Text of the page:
Second, it would be illegal for any other health care providers to offer assistance in dying. That means that nurses, pharmacists, social workers, and other providers recognized by amendments passed at committee would face no legal protection. In particular, pharmacists who are needed to dispense medications required for medical assistance in dying require clarification.
Finally, there is the possibility that some could receive assistance in dying without a legislative framework in place, who would not otherwise have been eligible under the government's approach. This means, for example, the risk that someone facing severe depression could seek assistance in dying and that the safeguards to protect that individual would be inadequate or nonexistent.
I also want to remind members that medical assistance in dying is unlikely to be the choice for the vast majority of individuals at the end of life, and at its core our health care system is there to keep Canadians healthy. Canadians should have access to high-quality palliative care. This is something to which I have been, and will continue to be, committed to addressing with our provincial and territorial colleagues, along with the delivery of our government's platform commitment of $3 billion for home care.
Our government put forth this legislation that would transform end-of-life care options for Canadians. It is an approach that respects their rights under the charter, protects our most vulnerable, and considers the needs of health care providers.
I want to thank my fellow parliamentarians for their attention to the bill. Many of us are new to this role, and this is no small matter that we have been asked to address on behalf of the 36 million Canadians whom we represent. I thank them for engaging in the conversation with respect and dignity. I thank them for doing their utmost to consider the perspective of others, even if it differs greatly from their own. I thank them for the serious discourse we have undertaken in a situation where it is likely impossible to write legislation that would entirely satisfy every diverse view.
Recognizing our responsibility to implement legislation, I urge members to support Bill C-14 for today's final vote. I look forward to working with the Senate, if the House wishes to proceed to the next stage of our legislative process.
View Jane Philpott Profile
Ind. (ON)
Madam Speaker, one of the themes we have heard many times in the House is the importance of Canadians having access to high-quality palliative care.
As my colleague knows, health care delivery lies largely in the domain of provinces and territories. I have been impressed with the work of my colleagues, the ministers of health in those jurisdictions, and I will continue to work with them. We look forward to establishing a health accord that will provide further investments to enhance the work they are already doing in the area of palliative care.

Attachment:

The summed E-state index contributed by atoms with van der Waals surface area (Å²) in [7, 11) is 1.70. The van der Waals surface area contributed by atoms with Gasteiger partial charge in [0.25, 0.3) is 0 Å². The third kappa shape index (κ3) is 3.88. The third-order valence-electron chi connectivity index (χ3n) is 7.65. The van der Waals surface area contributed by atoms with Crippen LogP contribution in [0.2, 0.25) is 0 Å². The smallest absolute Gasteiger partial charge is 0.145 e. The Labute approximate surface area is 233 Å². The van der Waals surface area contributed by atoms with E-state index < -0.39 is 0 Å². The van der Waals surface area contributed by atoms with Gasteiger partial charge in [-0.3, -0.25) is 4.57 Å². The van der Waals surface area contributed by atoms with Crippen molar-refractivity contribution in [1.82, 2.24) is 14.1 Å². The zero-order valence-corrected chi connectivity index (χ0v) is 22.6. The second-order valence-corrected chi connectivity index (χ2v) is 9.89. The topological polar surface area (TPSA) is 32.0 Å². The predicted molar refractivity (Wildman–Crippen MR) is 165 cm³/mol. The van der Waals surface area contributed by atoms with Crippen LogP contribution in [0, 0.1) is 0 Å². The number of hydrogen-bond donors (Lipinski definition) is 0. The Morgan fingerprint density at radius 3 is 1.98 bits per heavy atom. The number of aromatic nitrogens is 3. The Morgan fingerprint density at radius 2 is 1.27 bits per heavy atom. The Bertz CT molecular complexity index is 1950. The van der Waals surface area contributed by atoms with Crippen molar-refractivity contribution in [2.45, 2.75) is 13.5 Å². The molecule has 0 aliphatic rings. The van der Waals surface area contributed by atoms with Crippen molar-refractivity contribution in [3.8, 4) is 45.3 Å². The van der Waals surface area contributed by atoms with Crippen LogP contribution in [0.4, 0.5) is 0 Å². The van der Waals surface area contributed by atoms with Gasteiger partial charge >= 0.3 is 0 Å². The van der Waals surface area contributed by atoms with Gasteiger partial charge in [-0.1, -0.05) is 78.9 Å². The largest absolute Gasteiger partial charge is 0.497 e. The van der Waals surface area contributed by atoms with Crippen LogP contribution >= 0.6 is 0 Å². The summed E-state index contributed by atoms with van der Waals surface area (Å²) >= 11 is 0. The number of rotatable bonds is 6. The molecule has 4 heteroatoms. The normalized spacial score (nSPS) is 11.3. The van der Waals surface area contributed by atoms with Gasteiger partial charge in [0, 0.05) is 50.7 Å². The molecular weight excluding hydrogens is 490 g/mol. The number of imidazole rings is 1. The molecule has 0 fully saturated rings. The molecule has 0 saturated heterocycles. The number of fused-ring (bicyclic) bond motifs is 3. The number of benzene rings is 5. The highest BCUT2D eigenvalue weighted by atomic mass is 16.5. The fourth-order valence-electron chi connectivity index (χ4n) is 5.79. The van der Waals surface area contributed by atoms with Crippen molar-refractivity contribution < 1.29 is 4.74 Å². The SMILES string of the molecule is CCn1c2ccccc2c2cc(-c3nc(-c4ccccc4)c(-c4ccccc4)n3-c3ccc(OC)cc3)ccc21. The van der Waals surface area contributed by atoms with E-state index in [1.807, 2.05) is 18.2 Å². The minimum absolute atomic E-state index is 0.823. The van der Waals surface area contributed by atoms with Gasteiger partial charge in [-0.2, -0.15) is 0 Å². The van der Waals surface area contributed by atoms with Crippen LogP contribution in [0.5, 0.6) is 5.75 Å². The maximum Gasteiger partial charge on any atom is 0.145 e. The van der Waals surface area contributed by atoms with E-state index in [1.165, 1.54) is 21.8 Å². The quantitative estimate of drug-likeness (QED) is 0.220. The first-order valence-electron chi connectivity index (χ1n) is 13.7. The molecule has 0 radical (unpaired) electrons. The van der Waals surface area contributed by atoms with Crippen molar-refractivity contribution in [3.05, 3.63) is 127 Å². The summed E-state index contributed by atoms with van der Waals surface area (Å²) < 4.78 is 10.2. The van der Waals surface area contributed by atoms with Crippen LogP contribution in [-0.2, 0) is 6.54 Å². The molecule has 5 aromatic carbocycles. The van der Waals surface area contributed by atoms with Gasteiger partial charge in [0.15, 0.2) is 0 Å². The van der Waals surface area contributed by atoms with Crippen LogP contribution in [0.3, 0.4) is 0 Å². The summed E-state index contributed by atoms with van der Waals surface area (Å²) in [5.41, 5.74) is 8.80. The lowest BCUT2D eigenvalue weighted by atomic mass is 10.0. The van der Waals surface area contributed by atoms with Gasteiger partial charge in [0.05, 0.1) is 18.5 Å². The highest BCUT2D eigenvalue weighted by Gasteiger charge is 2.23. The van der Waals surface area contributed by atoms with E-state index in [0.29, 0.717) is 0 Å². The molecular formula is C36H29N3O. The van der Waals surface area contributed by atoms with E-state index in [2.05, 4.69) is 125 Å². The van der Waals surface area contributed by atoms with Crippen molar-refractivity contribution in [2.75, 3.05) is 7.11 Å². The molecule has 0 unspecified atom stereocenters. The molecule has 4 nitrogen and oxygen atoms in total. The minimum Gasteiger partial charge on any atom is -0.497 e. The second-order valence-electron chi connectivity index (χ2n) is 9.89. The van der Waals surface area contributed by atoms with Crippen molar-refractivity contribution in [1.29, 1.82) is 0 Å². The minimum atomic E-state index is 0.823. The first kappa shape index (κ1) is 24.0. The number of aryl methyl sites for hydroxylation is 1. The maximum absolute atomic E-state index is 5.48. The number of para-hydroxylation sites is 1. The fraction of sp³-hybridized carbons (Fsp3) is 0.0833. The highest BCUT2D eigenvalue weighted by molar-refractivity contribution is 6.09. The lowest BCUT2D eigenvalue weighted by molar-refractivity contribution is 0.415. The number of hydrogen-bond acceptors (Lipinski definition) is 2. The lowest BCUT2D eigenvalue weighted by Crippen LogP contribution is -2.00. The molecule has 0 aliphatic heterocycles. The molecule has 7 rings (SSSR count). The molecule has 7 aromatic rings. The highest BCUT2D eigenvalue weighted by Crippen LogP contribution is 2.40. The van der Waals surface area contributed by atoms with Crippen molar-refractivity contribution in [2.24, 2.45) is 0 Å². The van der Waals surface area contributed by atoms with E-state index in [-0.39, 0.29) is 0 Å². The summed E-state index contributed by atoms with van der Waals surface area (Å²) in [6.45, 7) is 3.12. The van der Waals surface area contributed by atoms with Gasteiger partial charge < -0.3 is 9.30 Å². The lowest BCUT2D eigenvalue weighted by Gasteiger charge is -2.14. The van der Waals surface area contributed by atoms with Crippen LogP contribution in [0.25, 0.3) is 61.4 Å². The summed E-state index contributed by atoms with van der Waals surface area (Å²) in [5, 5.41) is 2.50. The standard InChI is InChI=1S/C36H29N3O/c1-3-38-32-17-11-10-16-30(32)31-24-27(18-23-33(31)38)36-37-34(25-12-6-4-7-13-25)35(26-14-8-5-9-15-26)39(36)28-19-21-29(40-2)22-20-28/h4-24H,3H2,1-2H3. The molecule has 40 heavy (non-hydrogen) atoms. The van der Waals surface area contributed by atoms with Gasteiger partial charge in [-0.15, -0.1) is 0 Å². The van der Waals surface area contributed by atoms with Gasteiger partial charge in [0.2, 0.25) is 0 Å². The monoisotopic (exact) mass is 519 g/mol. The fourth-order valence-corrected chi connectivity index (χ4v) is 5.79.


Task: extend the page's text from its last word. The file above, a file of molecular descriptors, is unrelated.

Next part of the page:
View Jane Philpott Profile
Ind. (ON)
Madam Speaker, the member's question is one we have heard before, and I am pleased to answer it today.
As the member knows, we were asked to establish legislation on the matter of medical assistance in dying. The Carter decision included language around grievous and irremediable conditions. In drafting the legislation, it was felt that there had to be further clarification, which has been supported by health care workers who, in one sense, did not want to be limited by a particular deadline to say it is expected that a person is within six months of dying.
This is a piece of language that has been supported to respect the professional opinion of health care providers who know when a grievous and irremediable condition has reached the point that death is reasonably foreseeable.
View Jane Philpott Profile
Ind. (ON)
Madam Speaker, I urge members of this House to understand the seriousness of the matter of a legal void, which might exist. I recognize that some have argued that this is not an important point, but I want members to understand that, if what is important to them is that Canadians have access to medical assistance in dying, the best way to do that is to support this legislation. Without it, health care providers require further clarification. They are being advised to seek legal counsel. There will be serious problems with accessing medical assistance in dying.
I am also concerned about the other end of the spectrum, where patients might access assistance in dying without adequate safeguards in place.
My colleague also raises the matter that the legislation makes it clear that this assistance in dying is available for Canadians who are otherwise supported by our universally funded public health insurance plan. There would be serious concerns about whether or not there would be access to assistance in dying for people who do not fall into those eligibility categories.